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"There is no good solution," says economist Fratzscher at Maischberger

Chancellor Olaf Scholz has announced a 200 billion euro package to combat high energy prices, but the federal states are skeptical and have not yet followed suit.

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"There is no good solution," says economist Fratzscher at Maischberger

Chancellor Olaf Scholz has announced a 200 billion euro package to combat high energy prices, but the federal states are skeptical and have not yet followed suit. After talks with the Prime Ministers yesterday evening, the Chancellor admitted: "There are still discussions about how this can be shouldered in detail."

NRW Prime Minister Hendrik Wüst (CDU) was disappointed by the federal-state group, describing the measures as a "lucky bag": "What's supposed to be in it, we haven't gotten any smarter today." In addition, the federal government shows little willingness to compromise.

Shortly after the politicians' press conferences, Sandra Maischberger discussed necessary measures in the energy crisis with economist Marcel Fratzscher and consumer expert Hermann-Josef Tenhagen. The journalists Eva Quadbeck, Jan Fleischhauer and the cabaret artist Florian Schroeder commented on the current events.

The Ukraine war has accompanied the political shows week after week since Russia attacked the Eastern European country. In the ARD studio, a refugee Ukrainian German teacher and a student from Mariupol described their local experiences.

Chancellor Scholz called the defense against the energy crisis a "double boom". Eva Quadbeck from the editorial network Germany would have preferred a "double message" from him. "On the one hand, 'we will help you', but at the same time he should have made it clear to the citizens that there is no way around saving and doing without this winter."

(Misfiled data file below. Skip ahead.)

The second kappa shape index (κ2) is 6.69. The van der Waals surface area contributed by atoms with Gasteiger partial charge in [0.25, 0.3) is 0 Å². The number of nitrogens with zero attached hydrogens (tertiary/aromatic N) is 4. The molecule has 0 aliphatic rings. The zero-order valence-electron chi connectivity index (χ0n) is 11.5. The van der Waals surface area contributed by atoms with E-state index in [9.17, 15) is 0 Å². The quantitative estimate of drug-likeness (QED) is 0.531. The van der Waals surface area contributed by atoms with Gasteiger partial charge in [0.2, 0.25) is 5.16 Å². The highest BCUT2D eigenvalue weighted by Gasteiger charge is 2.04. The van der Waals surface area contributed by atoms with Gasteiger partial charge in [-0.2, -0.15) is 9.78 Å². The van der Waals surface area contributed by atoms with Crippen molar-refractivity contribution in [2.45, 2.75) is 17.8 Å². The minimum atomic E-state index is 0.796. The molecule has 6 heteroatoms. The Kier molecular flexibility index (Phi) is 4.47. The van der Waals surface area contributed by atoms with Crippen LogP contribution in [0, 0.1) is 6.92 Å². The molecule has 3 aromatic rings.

In order to avoid an escalation of the crisis leading to a blackout, two of the three German nuclear power plants are to remain in operation beyond the end of the year. Focus columnist Jan Fleischhauer spoke out in favor of further discussion about nuclear power, but also about fracking: "Germany has so much natural gas that it would last for 20 years," he said. Abroad, this form of gas production by drilling is widely accepted, but viewed with reservations in Germany because of fears of damage to drinking water and the climate.

Marcel Fratzscher, head of the German Institute for Economic Research, spoke out in favor of the transformation towards renewable energies and called for more commitment from the state: "The state must now invest massively in the transformation." This must be done in addition to the planned billion-dollar measures. "Otherwise citizens and companies will face huge problems again in the next few years," he said.

Fratzscher criticized the planned gas price brake: “It is not an ideal instrument. In the end there will be many companies for which it will not be enough," said the economist. In addition, the economy is expected to collapse because many consumers would have to cope with high energy costs and would spend less.